eXXpedition Office Manager and North Pacific crew member Soraya Abdel-Hadi introduces fellow crew member, PhD candidate and bursary recipient Bimadoshka Pucan…
“Bimadoshka is a strong, inspiring woman, who despite being told at school that she couldn’t achieve her dreams has proven that if you work hard enough you can do whatever you want. When a force like that joined us on eXXpedition North Pacific, she changed the perspective of those on board. A fascinating person with many assets, PhD candidate Bimadoshka recently tracked down recordings made with medicine men from indigenous communities in Canada and brought them back to the elders in her community in Ontario and others. She liberated them from the museum archives where they had been kept after reading an obscure reference to them in a book. I think that gives us insight into her diligence and drive.
Bimadoshka shared with us the experience of being an indigenous person of Canada, the laws that have shaped how different racial groups are treated and the services they have access to, as well as the challenges of fighting for a safer and cleaner environment in a community with a huge influx of tourists each year, financial concerns and land ownership disputes. To most of us on board, the details she shared were moving and eye opening.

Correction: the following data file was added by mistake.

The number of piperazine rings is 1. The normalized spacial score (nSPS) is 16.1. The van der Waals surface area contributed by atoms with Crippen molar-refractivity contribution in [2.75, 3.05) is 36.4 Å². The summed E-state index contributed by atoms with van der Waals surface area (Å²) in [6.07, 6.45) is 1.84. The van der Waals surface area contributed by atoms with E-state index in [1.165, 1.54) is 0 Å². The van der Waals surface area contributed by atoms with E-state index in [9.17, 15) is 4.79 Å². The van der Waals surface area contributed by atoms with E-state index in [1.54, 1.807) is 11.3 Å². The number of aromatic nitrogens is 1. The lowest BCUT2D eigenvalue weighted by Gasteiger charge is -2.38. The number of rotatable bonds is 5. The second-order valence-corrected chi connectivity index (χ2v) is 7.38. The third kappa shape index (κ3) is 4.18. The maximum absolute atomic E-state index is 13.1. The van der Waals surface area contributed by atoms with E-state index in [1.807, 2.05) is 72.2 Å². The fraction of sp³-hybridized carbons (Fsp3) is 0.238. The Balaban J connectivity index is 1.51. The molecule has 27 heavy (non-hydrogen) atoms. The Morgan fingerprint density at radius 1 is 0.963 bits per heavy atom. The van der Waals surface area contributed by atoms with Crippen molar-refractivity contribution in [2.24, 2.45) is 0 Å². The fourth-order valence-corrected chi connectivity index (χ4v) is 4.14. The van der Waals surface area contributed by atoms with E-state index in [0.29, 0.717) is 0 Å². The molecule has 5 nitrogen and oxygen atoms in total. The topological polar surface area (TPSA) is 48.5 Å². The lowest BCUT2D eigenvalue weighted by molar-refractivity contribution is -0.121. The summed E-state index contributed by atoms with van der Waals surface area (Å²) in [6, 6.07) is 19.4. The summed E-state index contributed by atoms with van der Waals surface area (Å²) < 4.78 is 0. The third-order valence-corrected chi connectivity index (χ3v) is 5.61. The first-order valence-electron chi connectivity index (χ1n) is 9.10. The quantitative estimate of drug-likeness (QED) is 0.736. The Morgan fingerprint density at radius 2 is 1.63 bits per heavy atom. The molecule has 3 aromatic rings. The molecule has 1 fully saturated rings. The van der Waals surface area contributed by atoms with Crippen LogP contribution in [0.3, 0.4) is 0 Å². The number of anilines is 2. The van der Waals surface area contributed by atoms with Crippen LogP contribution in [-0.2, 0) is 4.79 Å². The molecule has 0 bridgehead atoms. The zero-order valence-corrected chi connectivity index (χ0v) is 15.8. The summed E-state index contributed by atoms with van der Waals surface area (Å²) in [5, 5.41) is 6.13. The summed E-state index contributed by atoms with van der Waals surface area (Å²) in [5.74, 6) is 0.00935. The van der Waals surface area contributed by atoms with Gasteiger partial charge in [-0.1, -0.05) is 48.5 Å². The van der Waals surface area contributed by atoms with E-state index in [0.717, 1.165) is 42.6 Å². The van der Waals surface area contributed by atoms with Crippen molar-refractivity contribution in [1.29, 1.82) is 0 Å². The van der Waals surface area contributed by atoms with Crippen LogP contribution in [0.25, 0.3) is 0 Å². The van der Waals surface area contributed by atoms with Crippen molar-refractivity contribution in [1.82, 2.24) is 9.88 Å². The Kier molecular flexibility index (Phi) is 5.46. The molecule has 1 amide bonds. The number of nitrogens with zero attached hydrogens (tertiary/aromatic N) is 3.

Many of the solutions that would work within our neighbourhoods would not be straightforward to introduce in Bimadoshka’s community. It made us review what is reasonable when campaigning for change, and the importance of understanding and inclusiveness at the consultation stage. How can you ban plastic bottles in a society that does not have access to clean water in their homes? What are the options for engaging indigenous communities in environmental action when they have limited financial resources to spare to purchase more expensive ‘environmentally-friendly’ alternatives? How can environmental campaigning be encouraged in a society where those who pollute the most are the ones who bring in the most income to the area (ranging from mining companies to tourism)? These were just some of the ‘big’ questions we began to discuss.
An important participant in daily life on board, Bimadoshka was a valuable member of the team and pushed through, even when worried about her sons and suffering sea sickness early in the week. This soon settled and she began to show her more independent side – teaching us all something about spending less time on our phones and more time with ourselves in reflection. At our talk in Victoria about the experience, she did us and her community proud, bringing the house down with her passionate words about safeguarding the environment for generations to come.
I’m excited to see what Bimadoshka does next and how she decides to engage her community in the issues surrounding safe water and plastic pollution, as I know once she sets her course in a particular direction, there is no doubt that there will be change coming!”